Amazon CEO Jeff Bezos and the Kindle Paperwhite e-reader. Photo: Dennis Provost/Wired
Imagine having every book on your Kindle remotely wiped, with no way to get it back. If you’ve invested hundreds or even thousands of dollars, that may seem frightening, if unlikely. Yet it’s exactly what happened to one Amazon customer in Europe. And even more shockingly, it was apparently the company itself responsible for deleting her library. According to Linn Nygaard, an IT consultant living in Norway, Amazon remotely wiped her Kindle and closed her Amazon account for as yet unspecified violations to its terms of service. It’s frightening evidence that when you buy into an ecosystem built on DRM, while you may own your device, you don’t own the data that lives on it.
Amazon did not return Wired’s call for comment (Note: See update below) but it is relatively easy to parse what has happened here. For whatever reason, it seems Nygaard ran afoul of Amazon’s rules. (It seems likely that it was because she was using her Kindle in Norway to buy content licensed in the U.K.) Based on that, Amazon decided to close her account. And here’s the thing, when it does that, it can then revoke the license its customers have bought that allows them to read books. That’s what this controversy is ultimately about: licensing.
Use of Kindle Content. Upon your download of Kindle Content and payment of any applicable fees (including applicable taxes), the Content Provider grants you a non-exclusive right to view, use, and display such Kindle Content an unlimited number of times, solely on the Kindle or a Reading Application or as otherwise permitted as part of the Service, solely on the number of Kindles or Supported Devices specified in the Kindle Store, and solely for your personal, non-commercial use. Kindle Content is licensed, not sold, to you by the Content Provider. The Content Provider may include additional terms for use within its Kindle Content. Those terms will also apply, but this Agreement will govern in the event of a conflict. Some Kindle Content, such as Periodicals, may not be available to you through Reading Applications.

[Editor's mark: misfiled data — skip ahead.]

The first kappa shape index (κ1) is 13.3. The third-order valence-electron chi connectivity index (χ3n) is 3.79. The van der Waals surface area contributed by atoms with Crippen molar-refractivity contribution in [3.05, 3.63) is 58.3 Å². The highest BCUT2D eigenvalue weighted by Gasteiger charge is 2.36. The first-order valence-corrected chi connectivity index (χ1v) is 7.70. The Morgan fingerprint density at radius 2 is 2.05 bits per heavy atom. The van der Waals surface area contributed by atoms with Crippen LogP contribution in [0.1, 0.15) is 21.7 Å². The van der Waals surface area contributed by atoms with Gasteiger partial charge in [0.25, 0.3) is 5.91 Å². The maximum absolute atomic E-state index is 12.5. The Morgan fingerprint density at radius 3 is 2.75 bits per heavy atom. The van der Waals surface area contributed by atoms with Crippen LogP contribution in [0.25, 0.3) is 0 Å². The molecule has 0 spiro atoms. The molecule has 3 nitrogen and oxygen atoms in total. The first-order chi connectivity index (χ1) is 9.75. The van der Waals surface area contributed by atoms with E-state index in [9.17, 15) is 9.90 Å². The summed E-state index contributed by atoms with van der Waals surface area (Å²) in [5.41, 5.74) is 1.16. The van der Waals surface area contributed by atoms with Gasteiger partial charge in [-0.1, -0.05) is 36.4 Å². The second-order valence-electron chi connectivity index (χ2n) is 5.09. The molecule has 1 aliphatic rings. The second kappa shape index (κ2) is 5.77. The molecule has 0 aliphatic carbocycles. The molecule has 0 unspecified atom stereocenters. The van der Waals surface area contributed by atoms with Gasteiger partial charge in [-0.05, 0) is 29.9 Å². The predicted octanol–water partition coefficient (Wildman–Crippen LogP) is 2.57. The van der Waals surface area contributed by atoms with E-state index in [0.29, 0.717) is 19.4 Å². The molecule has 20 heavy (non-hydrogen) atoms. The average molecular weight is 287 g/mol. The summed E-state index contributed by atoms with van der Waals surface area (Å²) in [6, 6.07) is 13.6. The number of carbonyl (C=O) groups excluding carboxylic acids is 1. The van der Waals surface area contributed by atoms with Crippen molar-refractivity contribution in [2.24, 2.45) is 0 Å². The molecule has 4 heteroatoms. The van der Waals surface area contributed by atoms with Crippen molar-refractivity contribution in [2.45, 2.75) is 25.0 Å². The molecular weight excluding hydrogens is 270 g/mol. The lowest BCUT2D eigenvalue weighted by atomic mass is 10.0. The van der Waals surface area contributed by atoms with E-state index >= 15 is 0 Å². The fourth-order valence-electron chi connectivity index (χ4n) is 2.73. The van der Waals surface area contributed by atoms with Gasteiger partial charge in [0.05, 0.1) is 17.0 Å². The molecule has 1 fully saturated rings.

Apple’s iBookstore has similar rules about content licensing, rather than purchasing. It’s buried in iTunes but notes that “The Apple Software enables access to Apple’s iBookstore which permits you to license digital content, such as books (the”Service”).”
In other words, what you are buying is the right to read a book, not the book itself. Amazon is also pretty specific in its rights to cut you off from your books:
Termination. Your rights under this Agreement will automatically terminate if you fail to comply with any term of this Agreement. In case of such termination, you must cease all use of the Kindle Store and the Kindle Content, and Amazon may immediately revoke your access to the Kindle Store and the Kindle Content without refund of any fees. Amazon’s failure to insist upon or enforce your strict compliance with this Agreement will not constitute a waiver of any of its rights.
And here’s the thing: What you don’t own, you don’t control. And anything protected by DRM is fundamentally not yours. This is an old argument, one that has been around so long it is almost quaint. But it is as true as ever.
Amazon has built an amazing content-delivery system that is remarkably easy to use. If that is all that matters to you, go ahead and download that Kindle Book. But don’t be surprised when Jeff Bezos comes for your library in the night.
Update: Amazon referred Wired to a comment on its customer forum that states: “We would like to clarify our policy on this topic.
Account status should not affect any customer’s ability to access their library.
If any customer has trouble accessing their content, he or she should contact customer service for help.